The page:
Program costs vary by school, program and geographic location. Contact the schools directly to inquire.
7) What is the average salary of an Ayurvedic Health Counselor, Ayurvedic Practitioner and Ayurvedic Doctor?
Ayurveda as a profession in the United States is in its infancy, so professionals in the field are pioneers often creating their own businesses and jobs in Ayurveda. There is no data available on average salary.
8) What are some examples of careers that people go into after completing Ayurveda training?
Ayurvedic professionals start full‐time or part‐time practices; educate and train future practitioners; or work as researchers, authors, or product formulators.
Many Ayurvedic professionals also supplement their Ayurvedic careers with related health professions, such as massage, yoga teaching or health coaching, and various types of consulting. Ayurvedic professionals who are licensed health practitioners, such as medical doctors, nurses, and dieticians often choose to incorporate their Ayurveda studies into their primary health profession.
9) Why should I become a NAMA student member?
Learn about membership benefits.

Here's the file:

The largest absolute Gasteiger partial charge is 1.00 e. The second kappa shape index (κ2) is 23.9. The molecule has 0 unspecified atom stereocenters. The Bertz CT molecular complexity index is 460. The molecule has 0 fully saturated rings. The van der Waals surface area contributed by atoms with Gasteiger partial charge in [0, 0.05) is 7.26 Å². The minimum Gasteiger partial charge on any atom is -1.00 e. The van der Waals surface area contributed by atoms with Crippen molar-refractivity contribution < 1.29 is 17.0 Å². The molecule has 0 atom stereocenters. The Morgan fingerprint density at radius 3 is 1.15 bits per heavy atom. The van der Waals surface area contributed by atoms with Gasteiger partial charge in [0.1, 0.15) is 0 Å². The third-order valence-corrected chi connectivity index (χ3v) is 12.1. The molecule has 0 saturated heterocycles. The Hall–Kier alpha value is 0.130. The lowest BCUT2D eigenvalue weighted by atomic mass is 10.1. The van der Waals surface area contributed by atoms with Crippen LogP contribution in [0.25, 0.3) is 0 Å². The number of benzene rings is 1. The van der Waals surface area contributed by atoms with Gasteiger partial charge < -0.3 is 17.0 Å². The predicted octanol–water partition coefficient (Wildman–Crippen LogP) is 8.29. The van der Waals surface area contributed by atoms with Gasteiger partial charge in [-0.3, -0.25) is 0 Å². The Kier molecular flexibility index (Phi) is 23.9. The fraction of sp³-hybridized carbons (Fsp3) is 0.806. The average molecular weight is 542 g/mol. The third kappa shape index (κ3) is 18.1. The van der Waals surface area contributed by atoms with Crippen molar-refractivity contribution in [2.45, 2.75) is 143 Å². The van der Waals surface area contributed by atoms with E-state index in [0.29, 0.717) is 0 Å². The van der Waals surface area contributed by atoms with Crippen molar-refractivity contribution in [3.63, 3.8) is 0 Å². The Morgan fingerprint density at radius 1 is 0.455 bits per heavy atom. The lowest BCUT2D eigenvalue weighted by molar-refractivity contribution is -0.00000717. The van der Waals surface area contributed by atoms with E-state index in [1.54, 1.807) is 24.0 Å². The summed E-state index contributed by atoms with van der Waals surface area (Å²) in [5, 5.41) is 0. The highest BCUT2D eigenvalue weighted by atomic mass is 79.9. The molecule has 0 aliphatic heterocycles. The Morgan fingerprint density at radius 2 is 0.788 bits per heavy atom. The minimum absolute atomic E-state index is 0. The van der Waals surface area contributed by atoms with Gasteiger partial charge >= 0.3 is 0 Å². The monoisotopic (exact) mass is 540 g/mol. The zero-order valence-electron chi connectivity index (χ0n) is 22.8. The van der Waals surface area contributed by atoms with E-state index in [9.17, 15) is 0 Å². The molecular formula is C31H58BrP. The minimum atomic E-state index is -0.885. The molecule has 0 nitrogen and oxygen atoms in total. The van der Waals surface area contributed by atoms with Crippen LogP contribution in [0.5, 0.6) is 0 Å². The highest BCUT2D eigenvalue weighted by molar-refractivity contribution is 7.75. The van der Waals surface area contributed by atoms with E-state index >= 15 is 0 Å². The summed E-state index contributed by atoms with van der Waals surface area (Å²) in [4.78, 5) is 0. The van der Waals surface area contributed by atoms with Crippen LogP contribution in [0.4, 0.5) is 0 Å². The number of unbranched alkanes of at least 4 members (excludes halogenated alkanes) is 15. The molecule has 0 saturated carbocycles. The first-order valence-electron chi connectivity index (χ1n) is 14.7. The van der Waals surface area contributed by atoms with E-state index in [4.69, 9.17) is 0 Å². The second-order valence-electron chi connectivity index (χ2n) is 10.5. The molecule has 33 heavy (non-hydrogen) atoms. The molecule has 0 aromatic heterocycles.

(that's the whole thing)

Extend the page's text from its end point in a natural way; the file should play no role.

10) How do I become a NAMA student member?
Student membership is open to students enrolled in a full‐time state‐approved academic educational program and are supportive of the mission, purpose and goals of NAMA. Membership costs only $25 per year. Learn more about how to apply here.
11) I am a licensed naturopathic doctor, acupuncturist or chiropractor. Do I need to graduate from an Ayurveda program in order to practice Ayurveda with my patients?
Although Ayurveda has some commonalities with other healing modalities, Ayurveda is a specific science and practice unto itself. In order to become a professional member of NAMA, applicants with credentials from other health professions still must meet NAMA’s educational competencies and receive training in Ayurveda that meets the association’s standards.
12) I am a registered yoga teacher. Do I need to graduate from an Ayurveda program in order to counsel my students on Ayurveda? Can I practice Ayurveda with my clients?
In order to be approved as a NAMA professional member, which requires a high level of ethical, educational and professional standards, yoga teachers interested in become a NAMA professional member and receiving the recognition as an Ayurvedic professional must complete training that meets NAMA's educational standards.
13) Why should I become a NAMA student member once I enroll in an Ayurveda training program?
As a NAMA student member, you will enjoy various member benefits, including access to members‐only communications with the latest updates on the Ayurvedic profession in the U.S., opportunities to volunteer on the NAMA Student Work Group, member discounts on Ayurvedic products and the national NAMA conference, and more! Learn more and apply for membership.
14) If I attend a program that is not NAMA approved, may I still join NAMA as a student member?
Yes, have your school submit the Confirmation of Student Status form.
4/21/2017 » 4/23/2017
13th National NAMA Conference: Ayurveda and the Evolution of Modern Medicine